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Beverly BOUVERETTE, as Personal Representative for the Estate of David Bouverette, deceased, Plaintiff-Appellee, v. WESTINGHOUSE ELECTRIC CORPORATION, Defendant/Counterdefendant-Appellant, Hy Tek Systems, Inc., Defendant/Counterplaintiff/Third-Party Plaintiff, Cutler Hammer, Inc., Defendant/Counterdefendant, Medar, Inc., Defendant/Counterplaintiff/Third-Party Defendant.
In this wrongful death and products liability action, defendant 1 Westinghouse Electric Corporation (herein “defendant”) appeals as of right the circuit court's entry of judgment in favor of plaintiffs after a jury verdict awarding plaintiff $499,610.90 following the death of her husband in an industrial accident. We affirm.
Plaintiff's decedent husband, forty-one-year-old David Bouverette, was employed as a journeyman electrician by Sebewaing Industries, Inc., an automotive parts stamping company. On June 7, 1995, Bouverette died of an apparent electrocution while working on a control panel manufactured by defendant Medar, Inc., which contained circuit breakers manufactured by defendant. The panel controlled an industrial welding machine, designed, built, and sold by defendant Hy Tek Systems, Inc.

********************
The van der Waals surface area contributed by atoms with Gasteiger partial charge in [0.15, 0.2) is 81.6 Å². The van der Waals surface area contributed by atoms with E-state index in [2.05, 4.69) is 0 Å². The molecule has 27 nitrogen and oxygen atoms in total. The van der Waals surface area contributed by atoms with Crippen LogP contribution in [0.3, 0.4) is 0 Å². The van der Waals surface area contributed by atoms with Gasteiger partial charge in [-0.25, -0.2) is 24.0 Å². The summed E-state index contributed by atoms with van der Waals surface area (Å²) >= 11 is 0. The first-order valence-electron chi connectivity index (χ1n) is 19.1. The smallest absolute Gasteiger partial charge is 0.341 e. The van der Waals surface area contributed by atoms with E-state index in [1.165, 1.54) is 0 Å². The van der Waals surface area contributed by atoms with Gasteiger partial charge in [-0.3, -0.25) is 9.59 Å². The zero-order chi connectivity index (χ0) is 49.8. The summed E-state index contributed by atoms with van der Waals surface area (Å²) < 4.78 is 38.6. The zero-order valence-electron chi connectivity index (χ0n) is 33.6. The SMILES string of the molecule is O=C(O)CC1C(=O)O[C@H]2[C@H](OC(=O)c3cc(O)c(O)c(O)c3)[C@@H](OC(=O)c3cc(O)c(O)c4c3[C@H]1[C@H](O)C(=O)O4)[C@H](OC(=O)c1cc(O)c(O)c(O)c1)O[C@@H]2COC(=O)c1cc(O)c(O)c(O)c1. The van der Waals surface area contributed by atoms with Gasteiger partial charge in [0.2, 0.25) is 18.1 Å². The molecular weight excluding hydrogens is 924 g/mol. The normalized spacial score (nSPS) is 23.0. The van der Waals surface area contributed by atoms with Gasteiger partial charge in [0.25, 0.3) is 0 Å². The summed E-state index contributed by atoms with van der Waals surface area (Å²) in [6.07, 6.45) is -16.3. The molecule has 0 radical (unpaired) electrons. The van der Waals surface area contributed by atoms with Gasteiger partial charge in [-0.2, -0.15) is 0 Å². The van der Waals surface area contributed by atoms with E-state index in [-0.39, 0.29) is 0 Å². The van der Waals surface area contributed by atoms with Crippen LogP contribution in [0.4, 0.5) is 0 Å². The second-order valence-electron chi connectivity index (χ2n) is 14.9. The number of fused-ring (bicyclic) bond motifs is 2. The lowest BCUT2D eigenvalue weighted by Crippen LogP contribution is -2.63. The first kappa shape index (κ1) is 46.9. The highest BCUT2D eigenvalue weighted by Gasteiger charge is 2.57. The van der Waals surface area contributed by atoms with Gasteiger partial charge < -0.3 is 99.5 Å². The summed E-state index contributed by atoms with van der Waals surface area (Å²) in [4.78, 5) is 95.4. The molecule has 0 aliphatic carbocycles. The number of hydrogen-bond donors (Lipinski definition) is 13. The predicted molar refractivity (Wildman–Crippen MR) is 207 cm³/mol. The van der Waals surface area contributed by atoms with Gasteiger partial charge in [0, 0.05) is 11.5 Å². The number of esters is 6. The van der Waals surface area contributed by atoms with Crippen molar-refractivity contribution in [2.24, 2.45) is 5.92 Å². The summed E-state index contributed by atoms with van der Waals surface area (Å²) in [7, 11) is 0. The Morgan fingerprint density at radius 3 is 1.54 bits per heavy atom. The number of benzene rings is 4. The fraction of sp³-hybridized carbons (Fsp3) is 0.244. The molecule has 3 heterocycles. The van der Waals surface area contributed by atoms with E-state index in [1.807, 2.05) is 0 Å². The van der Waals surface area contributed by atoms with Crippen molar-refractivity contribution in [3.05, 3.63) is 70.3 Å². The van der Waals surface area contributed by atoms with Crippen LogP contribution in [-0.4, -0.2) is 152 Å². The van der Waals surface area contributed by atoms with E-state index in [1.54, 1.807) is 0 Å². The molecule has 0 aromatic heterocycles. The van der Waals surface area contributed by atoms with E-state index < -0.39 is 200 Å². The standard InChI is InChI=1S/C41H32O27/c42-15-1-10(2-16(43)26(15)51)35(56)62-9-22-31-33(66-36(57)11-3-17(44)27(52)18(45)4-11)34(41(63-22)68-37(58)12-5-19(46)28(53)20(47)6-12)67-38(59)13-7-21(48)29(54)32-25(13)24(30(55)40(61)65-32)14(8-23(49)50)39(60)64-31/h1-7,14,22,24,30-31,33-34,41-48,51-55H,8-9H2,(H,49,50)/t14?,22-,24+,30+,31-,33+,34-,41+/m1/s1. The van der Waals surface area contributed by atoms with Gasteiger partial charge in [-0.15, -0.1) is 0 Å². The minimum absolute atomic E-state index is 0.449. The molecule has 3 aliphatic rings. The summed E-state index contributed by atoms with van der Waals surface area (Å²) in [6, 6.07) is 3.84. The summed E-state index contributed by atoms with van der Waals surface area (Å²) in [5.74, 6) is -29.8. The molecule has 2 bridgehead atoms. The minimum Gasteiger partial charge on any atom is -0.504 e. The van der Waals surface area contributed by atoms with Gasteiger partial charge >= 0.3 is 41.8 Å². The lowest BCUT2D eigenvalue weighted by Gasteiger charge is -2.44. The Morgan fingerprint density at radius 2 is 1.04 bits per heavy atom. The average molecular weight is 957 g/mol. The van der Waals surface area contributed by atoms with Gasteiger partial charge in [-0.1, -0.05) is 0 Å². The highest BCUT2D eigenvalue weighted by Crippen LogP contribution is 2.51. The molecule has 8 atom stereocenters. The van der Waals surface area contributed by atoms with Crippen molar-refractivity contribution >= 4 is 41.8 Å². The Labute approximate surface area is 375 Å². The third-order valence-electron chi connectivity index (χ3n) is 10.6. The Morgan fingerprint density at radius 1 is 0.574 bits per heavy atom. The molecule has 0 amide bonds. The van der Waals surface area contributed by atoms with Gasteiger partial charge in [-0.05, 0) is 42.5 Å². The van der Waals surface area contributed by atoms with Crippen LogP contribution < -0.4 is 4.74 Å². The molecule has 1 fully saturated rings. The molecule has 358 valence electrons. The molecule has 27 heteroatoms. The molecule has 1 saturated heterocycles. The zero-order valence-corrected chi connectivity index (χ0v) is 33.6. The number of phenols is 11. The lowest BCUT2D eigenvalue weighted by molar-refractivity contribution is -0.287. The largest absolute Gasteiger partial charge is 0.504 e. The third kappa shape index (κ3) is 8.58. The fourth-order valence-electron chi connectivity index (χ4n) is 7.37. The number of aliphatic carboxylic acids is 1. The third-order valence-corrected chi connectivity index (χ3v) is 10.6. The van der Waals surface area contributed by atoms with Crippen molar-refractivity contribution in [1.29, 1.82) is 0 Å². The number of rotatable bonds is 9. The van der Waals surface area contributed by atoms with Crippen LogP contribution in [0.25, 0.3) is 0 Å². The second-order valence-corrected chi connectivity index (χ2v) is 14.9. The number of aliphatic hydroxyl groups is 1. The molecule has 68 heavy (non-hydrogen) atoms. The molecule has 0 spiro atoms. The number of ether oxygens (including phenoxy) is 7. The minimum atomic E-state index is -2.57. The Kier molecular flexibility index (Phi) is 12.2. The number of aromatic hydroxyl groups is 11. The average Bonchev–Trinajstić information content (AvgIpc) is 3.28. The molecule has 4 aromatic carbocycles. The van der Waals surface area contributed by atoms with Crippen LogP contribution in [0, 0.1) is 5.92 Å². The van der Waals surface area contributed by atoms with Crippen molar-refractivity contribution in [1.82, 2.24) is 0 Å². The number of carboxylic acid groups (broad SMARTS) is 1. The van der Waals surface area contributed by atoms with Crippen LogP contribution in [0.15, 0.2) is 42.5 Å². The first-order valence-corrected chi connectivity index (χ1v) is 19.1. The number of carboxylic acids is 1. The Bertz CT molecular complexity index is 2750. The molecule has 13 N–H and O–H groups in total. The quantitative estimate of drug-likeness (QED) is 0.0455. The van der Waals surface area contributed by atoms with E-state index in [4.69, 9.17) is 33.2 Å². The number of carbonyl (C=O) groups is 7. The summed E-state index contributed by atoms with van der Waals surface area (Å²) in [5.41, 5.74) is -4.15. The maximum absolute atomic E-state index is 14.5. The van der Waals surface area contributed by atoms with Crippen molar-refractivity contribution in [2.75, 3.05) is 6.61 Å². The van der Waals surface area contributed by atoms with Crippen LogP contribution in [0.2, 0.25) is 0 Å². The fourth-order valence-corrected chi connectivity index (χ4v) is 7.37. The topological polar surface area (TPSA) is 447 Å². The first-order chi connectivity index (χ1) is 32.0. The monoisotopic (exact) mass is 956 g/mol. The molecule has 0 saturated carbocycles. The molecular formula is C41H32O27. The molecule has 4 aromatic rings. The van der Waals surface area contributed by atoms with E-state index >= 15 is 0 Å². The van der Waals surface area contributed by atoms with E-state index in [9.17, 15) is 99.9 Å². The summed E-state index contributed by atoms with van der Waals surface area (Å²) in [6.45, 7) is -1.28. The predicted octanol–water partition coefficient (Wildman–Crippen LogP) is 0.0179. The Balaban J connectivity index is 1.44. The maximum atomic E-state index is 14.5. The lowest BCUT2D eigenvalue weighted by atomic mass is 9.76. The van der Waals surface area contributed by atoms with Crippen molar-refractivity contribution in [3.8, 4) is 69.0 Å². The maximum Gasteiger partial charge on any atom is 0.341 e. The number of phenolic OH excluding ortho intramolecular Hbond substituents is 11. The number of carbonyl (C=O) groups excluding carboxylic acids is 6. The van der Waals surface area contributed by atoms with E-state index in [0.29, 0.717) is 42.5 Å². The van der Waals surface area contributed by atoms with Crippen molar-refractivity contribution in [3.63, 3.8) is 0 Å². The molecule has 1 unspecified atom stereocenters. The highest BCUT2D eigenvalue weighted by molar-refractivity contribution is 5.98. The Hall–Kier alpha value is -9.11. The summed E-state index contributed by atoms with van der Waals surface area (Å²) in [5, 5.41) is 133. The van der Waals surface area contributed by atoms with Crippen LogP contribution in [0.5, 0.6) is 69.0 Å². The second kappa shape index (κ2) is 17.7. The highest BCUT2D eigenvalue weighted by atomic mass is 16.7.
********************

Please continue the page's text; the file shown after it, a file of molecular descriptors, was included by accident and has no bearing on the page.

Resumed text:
On March 27, 1996, plaintiff filed the instant wrongful death and products liability action against defendants Westinghouse and Hy Tek, alleging, against Westinghouse, negligent design, manufacture, and failure to warn and breach of implied warranty of fitness (defective design and manufacture and inadequate warnings).2 Hy Tek subsequently moved to file a third-party complaint, under MCR 2.204, against defendant Medar, Inc., seller of the electrical control panel to Hy Tek, following which plaintiff filed an amended complaint, alleging negligence and breach of implied warranty against Medar.
Before trial, plaintiff settled with Hy Tek for $75,000 and with Medar for $35,000. The jury returned a verdict for plaintiff on the claims of breach of implied warranty and breach of express warranty. However, the jury found in favor of defendant on the claim of negligence. The jury awarded damages of $111,817 for economic losses and $750,000 for noneconomic losses. The jury found Bouverette thirty percent at fault and defendant seventy percent at fault, resulting in a final judgment of $499,610.90. The court denied defendant's motion for judgment notwithstanding the verdict (JNOV) or a new trial.
Defendant argues that plaintiff failed to establish a prima facie case of breach of implied warranty in the absence of risk-utility evidence, required for claims under either defective design or failure to warn,3 and, thus, that the trial court erred in denying defendant's motions for a directed verdict and JNOV. We disagree.
We review de novo the grant or denial of a directed verdict and a trial court's decision on a motion for JNOV. Forge v. Smith, 458 Mich. 198, 204, 580 N.W.2d 876 (1998); Meagher v. Wayne State Univ., 222 Mich.App. 700, 708, 565 N.W.2d 401 (1997).